In its seventh year, Loyola’s War on the Shore is a one-day basketball showcase, featuring the Ramblers, Evanston and New Trier playing against a rotating cast of teams. After six years at Loyola, it has moved to Evanston and is scheduled for Saturday. Homewood-Flossmoor, Jacobs and St. Patrick are the three other schools (See Friday for the preview). The event benefits the Danny Did Foundation, a Chicago-based non-profit that raises awareness about epilepsy and Sudden Unexpected Death in Epilepsy (SUDEP). A Loyola graduate and former basketball player for the Ramblers, Tom Stanton is Danny Did’s executive director and was an assistant coach under Tom Livatino. His nephew, Danny Stanton who died of SUDEP at 4 years old, is the namesake of the foundation.

Maroon & Gold: I imagine you view the War on the Shore a success as it enters its seventh year. If that’s the case, how do you measure the growth?

Tom Stanton: It’s been a success on a few different levels. First, as a basketball fan, a former coach and former play, Tom has taken care to make this a quality basketball event. This year is a great example. I’m not sure we’ve had six better teams, and that’s really attractive from a basketball standpoint. The last game between Evanston and Homewood-Flossmoor will be televised live on WCIU. In that respect, the event has grown in stature. It’s now something people in the basketball community look forward to watching. Being at Evanston — where Tom’s brother, Chris Livatino, is the athletic director — this year gives us a chance to build new relationships and keep spreading the word and promoting the cause to another audience. This year, all six teams will be wearing our Danny Did T-shirts during warmups. We didn’t really know what to expect when we started. Tom has been great at galvanizing people and putting on a great tournament. But he’s also helped us partner with schools. I am impressed and grateful for the longevity of support. Running anything for seven years is not easy. For us to be the charity partner the entire time is something we appreciate. It speaks to the people involved at Loyola, especially Tom and [athletic director] Pat [Mahoney]. For us, it’s about getting our message across to as many people as we can.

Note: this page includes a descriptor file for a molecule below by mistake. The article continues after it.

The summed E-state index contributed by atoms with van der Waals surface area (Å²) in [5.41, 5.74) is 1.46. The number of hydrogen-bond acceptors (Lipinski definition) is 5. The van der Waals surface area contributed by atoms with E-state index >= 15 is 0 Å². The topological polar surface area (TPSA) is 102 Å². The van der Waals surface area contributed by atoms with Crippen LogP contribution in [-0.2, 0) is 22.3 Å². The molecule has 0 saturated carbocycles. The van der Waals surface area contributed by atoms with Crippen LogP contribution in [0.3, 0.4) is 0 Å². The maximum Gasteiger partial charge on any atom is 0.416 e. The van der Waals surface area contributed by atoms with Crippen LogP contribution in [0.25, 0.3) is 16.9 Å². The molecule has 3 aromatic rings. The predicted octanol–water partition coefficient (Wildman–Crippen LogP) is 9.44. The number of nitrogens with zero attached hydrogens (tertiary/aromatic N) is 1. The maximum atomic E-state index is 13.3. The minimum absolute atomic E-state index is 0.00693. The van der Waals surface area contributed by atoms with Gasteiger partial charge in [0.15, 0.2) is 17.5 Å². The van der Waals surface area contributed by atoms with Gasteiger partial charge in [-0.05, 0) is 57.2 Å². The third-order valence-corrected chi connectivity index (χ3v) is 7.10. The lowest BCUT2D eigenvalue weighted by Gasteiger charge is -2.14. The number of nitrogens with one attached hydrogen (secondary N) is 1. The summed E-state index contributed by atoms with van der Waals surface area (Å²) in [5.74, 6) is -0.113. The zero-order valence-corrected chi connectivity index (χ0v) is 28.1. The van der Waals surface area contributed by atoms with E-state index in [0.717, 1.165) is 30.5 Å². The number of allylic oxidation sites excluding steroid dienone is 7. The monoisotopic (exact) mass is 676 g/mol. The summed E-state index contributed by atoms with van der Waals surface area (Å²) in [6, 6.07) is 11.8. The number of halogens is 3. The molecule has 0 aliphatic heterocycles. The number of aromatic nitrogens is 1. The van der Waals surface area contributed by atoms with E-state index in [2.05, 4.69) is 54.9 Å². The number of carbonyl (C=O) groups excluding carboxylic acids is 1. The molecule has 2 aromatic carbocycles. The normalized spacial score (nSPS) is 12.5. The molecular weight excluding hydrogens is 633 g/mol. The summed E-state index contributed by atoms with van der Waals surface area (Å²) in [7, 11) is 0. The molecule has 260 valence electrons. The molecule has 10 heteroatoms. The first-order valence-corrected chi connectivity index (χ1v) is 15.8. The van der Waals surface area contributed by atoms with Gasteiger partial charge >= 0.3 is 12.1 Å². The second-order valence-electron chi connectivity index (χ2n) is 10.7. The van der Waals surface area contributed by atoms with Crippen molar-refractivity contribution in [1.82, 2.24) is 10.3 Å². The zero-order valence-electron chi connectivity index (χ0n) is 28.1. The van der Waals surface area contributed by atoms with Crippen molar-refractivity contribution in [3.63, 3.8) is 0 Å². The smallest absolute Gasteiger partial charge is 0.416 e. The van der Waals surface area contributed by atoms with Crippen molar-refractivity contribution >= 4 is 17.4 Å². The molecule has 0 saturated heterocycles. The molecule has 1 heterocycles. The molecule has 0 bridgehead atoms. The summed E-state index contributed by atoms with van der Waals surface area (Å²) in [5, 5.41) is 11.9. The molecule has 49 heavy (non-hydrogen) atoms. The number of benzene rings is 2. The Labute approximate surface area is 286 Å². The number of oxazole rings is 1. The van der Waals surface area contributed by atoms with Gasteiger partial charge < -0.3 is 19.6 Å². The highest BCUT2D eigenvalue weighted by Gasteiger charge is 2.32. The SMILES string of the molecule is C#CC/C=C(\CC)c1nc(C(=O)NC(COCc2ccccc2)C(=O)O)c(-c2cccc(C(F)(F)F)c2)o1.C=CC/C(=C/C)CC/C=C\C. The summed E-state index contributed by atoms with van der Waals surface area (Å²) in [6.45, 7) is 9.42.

M&G: Even though this is a Loyola-centric fundraiser, you’ve had loyal support from two of the school’s biggest sporting rivals, Evanston and New Trier. That says a lot about the relationships between the schools and how a good cause transcends competition.

TS: They’ve both been great. A good family friend of ours is Terry Coughlin, who is an assistant coach at New Trier. We both grew up in Rogers Park. He’s done a nice job articulating our cause to New Trier. With the event at Evanston this year, we are looking forward to building a relationship with Chris Livatino. We think it’s a good opportunity for us there. [Evanston head basketball coach] Mike Ellis has been supportive to us throughout the years, and we think it’s great that it’s being hosted at Evanston. The relationships we have with all of the teams goes back to Tom bringing them to the table. At Loyola, [athletic director] Pat Mahoney and [Executive Vice President] Dennis Stonequist have been extremely supportive in promoting our cause and working on our behalf.

M&G: How much money has been raised by War on the Shore? Where does it go?

TS: In six years, we’ve raised about $14,500. The primary program funds grants to enable families to get seizure monitoring devices. One big benchmark is we reached our 50th state this year, meaning we’ve helped at least one family in every state. We’ve also reached eight countries. Every year, we hear from more families who need our help, so it’s important for us to always be getting the word out. Events like War on the Shore help us reach people that might know nothing about us. But if we can get into their consciousness, and if someday they need help, we can be there.

M&G: What’s the next fundraiser for the Danny Did Foundation?

TS: We have a girls and boys basketball clinic Feb. 20 called Hustle & Hearts at Golf View Recreation Center in Niles. It’s for grades kindergarten through eighth, and we hope to have 300-plus kids show up. We have a group of coaches that all know each other who help us out. Once again, it’s a great way to get players and coaches involved for a great cause.

M&G: What’s next for the War on the Shore?

TS: We are excited about having a new host and building that relationship. We always want to build on the little things, like having each team wear our T-shirt during warmups. We always want to get the facts out about epilepsy.